Hilary M. Lips, Chairperson
Ann Elliott, Graduate Program Coordinator (Clinical-Counseling)
C. Allen Gorman, Graduate Program Coordinator (I/O)
Jenessa Steele, Graduate Program Coordinator (Experimental)
See Graduate Faculty list at:
In accepting applicants for admission, the department considers an applicant’s grade point average, scores on the Graduate Record Examination (GRE), letters of recommendation and the applicant’s work, life and academic accomplishments. Although there is not a required minimum GRE score, the majority of students admitted to the psychology graduate program has a GRE score of at least 1,000 (Verbal + Quantitative) and a GPA above 3.0. To be admitted on Regular Status, applicants must have completed a minimum of 18 semester hours of undergraduate psychology coursework.
Applicants are required to submit:
- GRE scores (the subject portion is not required).
- Official transcripts from all colleges attended.
- Three letters of reference, with at least one from a faculty member in a psychology department (two preferred).
- Short statement (approximately two pages) regarding why she/he is interested in psychology and future plans.
Deadline for completed application is February 15th. Late applications will be considered on a space-available basis. Admission is competitive.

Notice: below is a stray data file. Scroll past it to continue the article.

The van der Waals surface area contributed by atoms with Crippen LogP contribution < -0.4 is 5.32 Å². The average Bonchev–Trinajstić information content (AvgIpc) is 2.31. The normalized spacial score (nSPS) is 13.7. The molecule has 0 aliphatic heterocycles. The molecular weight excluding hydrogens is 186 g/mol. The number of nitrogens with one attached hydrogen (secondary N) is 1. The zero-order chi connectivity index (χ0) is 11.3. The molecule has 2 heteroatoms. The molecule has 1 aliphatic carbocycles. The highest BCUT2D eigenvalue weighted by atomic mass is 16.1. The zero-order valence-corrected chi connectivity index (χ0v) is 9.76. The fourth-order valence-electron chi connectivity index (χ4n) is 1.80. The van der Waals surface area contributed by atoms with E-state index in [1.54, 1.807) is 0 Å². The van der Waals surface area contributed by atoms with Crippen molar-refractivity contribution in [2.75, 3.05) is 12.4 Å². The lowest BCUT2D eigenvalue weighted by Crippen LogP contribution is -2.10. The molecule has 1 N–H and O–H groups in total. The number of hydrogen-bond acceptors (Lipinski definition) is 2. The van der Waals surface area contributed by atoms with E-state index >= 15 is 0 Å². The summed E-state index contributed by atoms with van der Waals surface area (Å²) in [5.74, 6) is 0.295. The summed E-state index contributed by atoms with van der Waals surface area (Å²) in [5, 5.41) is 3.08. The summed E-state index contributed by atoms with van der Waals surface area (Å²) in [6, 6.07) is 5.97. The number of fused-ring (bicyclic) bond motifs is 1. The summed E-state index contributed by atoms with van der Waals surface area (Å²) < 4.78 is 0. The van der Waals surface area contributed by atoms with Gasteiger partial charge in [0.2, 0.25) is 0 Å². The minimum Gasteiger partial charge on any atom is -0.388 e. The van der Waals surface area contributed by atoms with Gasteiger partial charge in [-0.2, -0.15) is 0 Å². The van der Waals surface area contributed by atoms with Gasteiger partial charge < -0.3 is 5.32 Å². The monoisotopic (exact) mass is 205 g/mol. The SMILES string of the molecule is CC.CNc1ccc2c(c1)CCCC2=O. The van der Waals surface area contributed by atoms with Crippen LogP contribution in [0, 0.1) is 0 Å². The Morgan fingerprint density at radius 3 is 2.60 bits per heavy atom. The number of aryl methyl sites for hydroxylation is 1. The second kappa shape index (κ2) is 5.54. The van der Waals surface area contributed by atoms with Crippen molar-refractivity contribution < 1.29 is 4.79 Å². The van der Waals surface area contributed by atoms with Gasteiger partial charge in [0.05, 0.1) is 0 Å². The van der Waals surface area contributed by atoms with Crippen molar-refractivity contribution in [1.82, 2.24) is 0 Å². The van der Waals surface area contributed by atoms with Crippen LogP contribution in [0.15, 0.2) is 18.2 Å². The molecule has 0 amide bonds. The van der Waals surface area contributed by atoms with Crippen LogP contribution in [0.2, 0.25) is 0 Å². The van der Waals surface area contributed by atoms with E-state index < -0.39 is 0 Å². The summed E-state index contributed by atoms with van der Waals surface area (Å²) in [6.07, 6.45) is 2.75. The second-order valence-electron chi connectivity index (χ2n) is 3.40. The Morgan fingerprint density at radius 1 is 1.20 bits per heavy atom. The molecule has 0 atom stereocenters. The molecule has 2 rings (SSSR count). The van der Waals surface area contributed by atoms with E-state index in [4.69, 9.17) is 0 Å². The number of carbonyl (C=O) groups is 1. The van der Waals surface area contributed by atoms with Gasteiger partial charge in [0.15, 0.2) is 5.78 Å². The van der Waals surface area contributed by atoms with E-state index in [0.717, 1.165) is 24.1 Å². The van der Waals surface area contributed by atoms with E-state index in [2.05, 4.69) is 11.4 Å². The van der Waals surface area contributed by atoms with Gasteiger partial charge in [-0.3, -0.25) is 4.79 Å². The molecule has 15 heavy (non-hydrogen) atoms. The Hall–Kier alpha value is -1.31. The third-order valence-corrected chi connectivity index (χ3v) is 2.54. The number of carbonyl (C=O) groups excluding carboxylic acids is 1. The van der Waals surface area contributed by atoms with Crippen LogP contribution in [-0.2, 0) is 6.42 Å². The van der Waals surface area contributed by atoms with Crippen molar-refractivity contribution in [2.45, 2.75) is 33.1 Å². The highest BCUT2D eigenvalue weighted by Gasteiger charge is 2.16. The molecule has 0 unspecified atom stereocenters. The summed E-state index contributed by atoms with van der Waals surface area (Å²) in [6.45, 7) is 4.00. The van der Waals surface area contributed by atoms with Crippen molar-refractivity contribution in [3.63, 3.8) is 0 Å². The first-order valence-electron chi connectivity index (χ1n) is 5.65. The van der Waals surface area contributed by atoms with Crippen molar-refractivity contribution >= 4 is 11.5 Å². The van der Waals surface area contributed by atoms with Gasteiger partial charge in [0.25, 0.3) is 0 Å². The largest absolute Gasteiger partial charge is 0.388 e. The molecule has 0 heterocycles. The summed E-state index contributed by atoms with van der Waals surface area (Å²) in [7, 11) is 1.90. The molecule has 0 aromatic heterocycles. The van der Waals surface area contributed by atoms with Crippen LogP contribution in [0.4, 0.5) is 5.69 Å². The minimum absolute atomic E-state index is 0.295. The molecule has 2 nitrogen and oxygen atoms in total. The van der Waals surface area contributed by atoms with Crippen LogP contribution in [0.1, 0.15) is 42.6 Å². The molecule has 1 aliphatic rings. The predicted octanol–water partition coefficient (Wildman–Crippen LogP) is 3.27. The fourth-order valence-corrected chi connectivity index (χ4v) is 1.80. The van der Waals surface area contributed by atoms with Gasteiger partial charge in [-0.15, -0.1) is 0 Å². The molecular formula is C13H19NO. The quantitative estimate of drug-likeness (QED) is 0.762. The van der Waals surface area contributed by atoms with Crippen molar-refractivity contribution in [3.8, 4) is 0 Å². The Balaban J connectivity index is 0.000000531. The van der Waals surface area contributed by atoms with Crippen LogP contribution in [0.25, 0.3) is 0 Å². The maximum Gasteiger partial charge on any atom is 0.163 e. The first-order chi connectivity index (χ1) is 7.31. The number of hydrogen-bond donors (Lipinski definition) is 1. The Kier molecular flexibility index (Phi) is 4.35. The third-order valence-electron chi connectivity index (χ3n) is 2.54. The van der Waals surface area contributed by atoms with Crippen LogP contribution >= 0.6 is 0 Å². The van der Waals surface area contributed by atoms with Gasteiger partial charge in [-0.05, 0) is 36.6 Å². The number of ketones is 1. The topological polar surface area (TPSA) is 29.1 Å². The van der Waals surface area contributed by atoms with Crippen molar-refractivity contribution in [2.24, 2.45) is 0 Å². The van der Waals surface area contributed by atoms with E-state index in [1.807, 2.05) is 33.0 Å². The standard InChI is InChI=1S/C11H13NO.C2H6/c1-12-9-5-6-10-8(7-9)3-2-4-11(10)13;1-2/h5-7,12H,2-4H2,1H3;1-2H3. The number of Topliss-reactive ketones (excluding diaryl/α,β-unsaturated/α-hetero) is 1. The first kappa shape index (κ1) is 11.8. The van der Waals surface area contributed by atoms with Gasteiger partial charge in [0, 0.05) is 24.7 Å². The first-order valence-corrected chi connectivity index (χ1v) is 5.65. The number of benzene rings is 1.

The Psychology Department offers graduate courses designed primarily for those students who wish to concentrate their studies in experimental, clinical-counseling, industrial-organizational or school psychology. Graduate standing is a prerequisite to all 600-level courses.
Because of the sequencing and/or infrequent offering of certain psychology courses, students making up undergraduate deficiencies or students beginning graduate work during a semester other than fall semester might experience scheduling problems which can delay completion of the required program of studies. Upon admission to the Graduate College, each student is assigned a temporary advisor. The student must select a permanent advisor prior to submitting the Program of Study. This should be done on a “Petition for Program Changes” form available in the Graduate College office.
Students who, for personal or programmatic reasons, decide not to continue in a concentration in which they were originally admitted, may request admission to the General option. Students will not be admitted to this option upon admittance to the Graduate College. A minimum of 36 hours is required for completion of this option. All core requirements must be met. Selection of courses to meet the 36 hour minimum requirement must be made in consultation with the department chair.